Old Sturbridge Village , Sturbridge Massachusetts, USA 1992.
The blacksmith shop at Old Sturbridge Village depicts life in a rural village in 1830s era Massachusetts.
The double forge is built of brick and mortar and makes use of limited space by sharing a single chimney. The forge is very large and appears to be very comfortable for two blacksmiths. The side draft style chimney, and location of the forge chimneys against the middle of the rear wall, allowing the shop to be well and cheerfully lighted by windows behind each side of the forge. In this set of photographs only one fire appears to be lit. But looking to the right side of the photo (photo upper right of page) a second anvil and tools are seen behind the large anvil cone. The forge is built entirely of brick and is a hoodless or 'side-draft' style. A small sheet metal shroud helps guide smoke into the entrance or smoke holes of the chimney. The hearth of the forge appears to have a slight dished shape or bowl shape throughout its surface which helps keep forge fuels in the hearth. The chimney appears to draw quite well as the shop didn't smell of smoke.
The top of the chimney can be seen in the photo at left, it terminates about 3 or 4 feet above the peak of the roof. This a good height above the roof and gives a good draw on smoke from the forge. The only disappointment would be the height of the entrance in the lower chimney, it seems a bit high above the fire and as evidenced by the large sheet metal hood, probably not an optimal height above the fire. Closer to the fire would be better. Still the forges are very well built and look comfortable and quiet.
The museum of Old Sturbridge Village attempts to recreate the life and atmosphere of a New England rural village during the 1830's. The museum is home to over 40 staffed exhibits on about 200 acres of ground. Hands-on craft exhibits and children's activities offer a link with the past. The land is farmed by and hand and using oxen.
Tool racks line the front of the forge hearth. Two sets of double-acting bellows supply the air to the forge-one each side, and each is mounted to the ceiling on either side of the forge overhead of the smiths. Unfortunately I didn't look at what type of firepot (if any) is in use or other construction details at that time I visited so I can't add more here. The forge hearth is quite large and limits the working area of the smiths to about 5 feet between hearth and workbenches. A large tong rack takes up the whole front of the forge. The tongs in the rack rest above the height of the hearth though this forge is large enough that this appears to be comfortable and doesn't interfere with the work done in this forge.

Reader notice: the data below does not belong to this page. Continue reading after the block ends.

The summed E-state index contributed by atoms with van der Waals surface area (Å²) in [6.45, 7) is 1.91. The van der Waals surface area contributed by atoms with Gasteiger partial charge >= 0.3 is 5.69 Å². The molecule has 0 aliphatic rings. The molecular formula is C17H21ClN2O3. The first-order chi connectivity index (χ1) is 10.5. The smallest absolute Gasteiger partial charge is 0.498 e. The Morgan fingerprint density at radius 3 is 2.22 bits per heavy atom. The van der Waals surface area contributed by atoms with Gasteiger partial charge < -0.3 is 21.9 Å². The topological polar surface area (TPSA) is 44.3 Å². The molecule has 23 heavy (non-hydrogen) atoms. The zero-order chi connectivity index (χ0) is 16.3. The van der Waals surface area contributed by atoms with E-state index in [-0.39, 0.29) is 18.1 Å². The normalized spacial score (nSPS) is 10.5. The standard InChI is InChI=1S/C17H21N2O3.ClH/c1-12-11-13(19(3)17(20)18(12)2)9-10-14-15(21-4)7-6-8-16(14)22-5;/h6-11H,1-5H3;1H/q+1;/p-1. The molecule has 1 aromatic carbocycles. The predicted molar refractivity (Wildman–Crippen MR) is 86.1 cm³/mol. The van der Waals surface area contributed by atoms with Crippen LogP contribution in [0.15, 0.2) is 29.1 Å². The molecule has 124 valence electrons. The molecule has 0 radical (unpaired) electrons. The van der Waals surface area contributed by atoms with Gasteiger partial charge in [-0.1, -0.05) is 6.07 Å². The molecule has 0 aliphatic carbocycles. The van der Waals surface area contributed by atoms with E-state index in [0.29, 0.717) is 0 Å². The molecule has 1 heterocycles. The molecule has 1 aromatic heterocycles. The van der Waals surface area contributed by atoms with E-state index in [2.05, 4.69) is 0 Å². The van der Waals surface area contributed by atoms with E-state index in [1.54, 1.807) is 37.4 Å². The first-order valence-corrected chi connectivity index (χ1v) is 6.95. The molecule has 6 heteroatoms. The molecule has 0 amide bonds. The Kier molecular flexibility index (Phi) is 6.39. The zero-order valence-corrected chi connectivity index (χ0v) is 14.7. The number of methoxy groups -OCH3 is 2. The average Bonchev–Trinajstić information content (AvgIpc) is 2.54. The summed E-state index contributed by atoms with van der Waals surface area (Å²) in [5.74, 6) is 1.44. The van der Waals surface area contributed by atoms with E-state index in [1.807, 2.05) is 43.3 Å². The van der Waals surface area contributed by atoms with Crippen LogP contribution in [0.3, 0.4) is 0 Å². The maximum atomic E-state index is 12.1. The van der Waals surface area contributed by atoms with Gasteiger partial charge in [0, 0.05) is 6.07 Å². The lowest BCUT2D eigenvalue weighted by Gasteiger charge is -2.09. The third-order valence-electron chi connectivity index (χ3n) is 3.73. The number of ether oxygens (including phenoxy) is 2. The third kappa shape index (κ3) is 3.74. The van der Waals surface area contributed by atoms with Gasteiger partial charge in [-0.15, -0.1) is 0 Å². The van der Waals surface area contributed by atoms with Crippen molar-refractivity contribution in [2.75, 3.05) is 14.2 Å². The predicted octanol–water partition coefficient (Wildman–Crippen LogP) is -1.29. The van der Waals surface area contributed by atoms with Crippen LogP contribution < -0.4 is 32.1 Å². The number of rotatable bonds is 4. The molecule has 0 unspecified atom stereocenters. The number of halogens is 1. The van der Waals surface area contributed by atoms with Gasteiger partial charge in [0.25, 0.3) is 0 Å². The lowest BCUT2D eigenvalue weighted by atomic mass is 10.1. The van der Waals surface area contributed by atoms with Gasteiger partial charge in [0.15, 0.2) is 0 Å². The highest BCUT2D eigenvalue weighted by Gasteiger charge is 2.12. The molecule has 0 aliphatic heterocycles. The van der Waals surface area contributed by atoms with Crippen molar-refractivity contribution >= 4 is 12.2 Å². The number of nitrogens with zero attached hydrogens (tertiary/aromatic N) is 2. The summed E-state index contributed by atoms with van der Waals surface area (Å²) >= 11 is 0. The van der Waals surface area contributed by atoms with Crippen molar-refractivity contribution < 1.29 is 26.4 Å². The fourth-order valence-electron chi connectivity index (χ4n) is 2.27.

The shop is built of stone and timber. All of the tools in this shop are hand powered. The blacksmith serves this 19th century community shoeing oxen and making the necessary tools and implements and repairs for local villagers. This is a small cozy little shop to work in measuring roughly 25 feet by 30 feet. The building is located outside the main village area, near the mill pond between the water-powered sawmill and water-powered carding and grist mills. The blacksmith shop is visible at the left side of the thumbnail view at left. Work benches line the walls especially under the windows. The shop has a wooden floor. Large wooden doors with hand made iron hardware made by the shop, offer lots of entrance room and air during summer. Lots of windows for light. I shot the above photo of the outside of the shop while standing next to the shoeing stock.
The shoeing stock (photos at right), is used for shoeing the oxen that are used for farming at the museum. Shoeing stocks are absolutely necessary for shoeing oxen because oxen cannot stand on 3 feet as easily as horses for extended periods of time (several minutes). The stocks allows the smith to winch the oxen's foot up to a suitable work height and clamp it in place while at the same time a strap or sling supports the oxen's weight. The stocks were built on a set of skids like a sled and can be dragged or moved as needed. A roof on the stocks shaded the animal from direct sunlight for comfort. The oxen can be seen working in the fields at Old Sturbridge Village. To see larger views of the shoeing stocks, click on the pictures at left.
At left is a composite photo of the treadle hammer set up inside the front of the blacksmith shop. The treadle hammer is home made and allows the smiths to draw out long or large heavy bars similar to the way a Little Giant 25-pound power hammer is used. Made from simple materials available to a village smith of that era. Hand made chain links and assorted hardware was made by the blacksmiths. A board is used as a spring and the hammer is mounted on a large heavy block of timber available from the water powered sawmill nearby. The reason for the unusual look of this photo, was that it is made of several panoramic views along with a cloning function to make it more pleasant to view.
Old Sturbridge Village has a wonderful website located at: http://www.osv.org/ The museum's web site has a nice little music presentation which loads while viewing their home page. Lots of village crafts and trades are depicted at their web site demonstrating the village life of the early 19th century, and they even have sound files of some of their tradesmen at work. Medieval history buffs will be happy to find the Higgins Armory located about a 20 minute drive east of Old Sturbridge village in the city of Worcester MA. The Higgins Armory houses a large collection of medieval armour and weapons.
Latest update: August 21, 2005
Readers who have knowledge or documentation on this shop are invited to mail the author at the email address below.
Created April 20th, 2000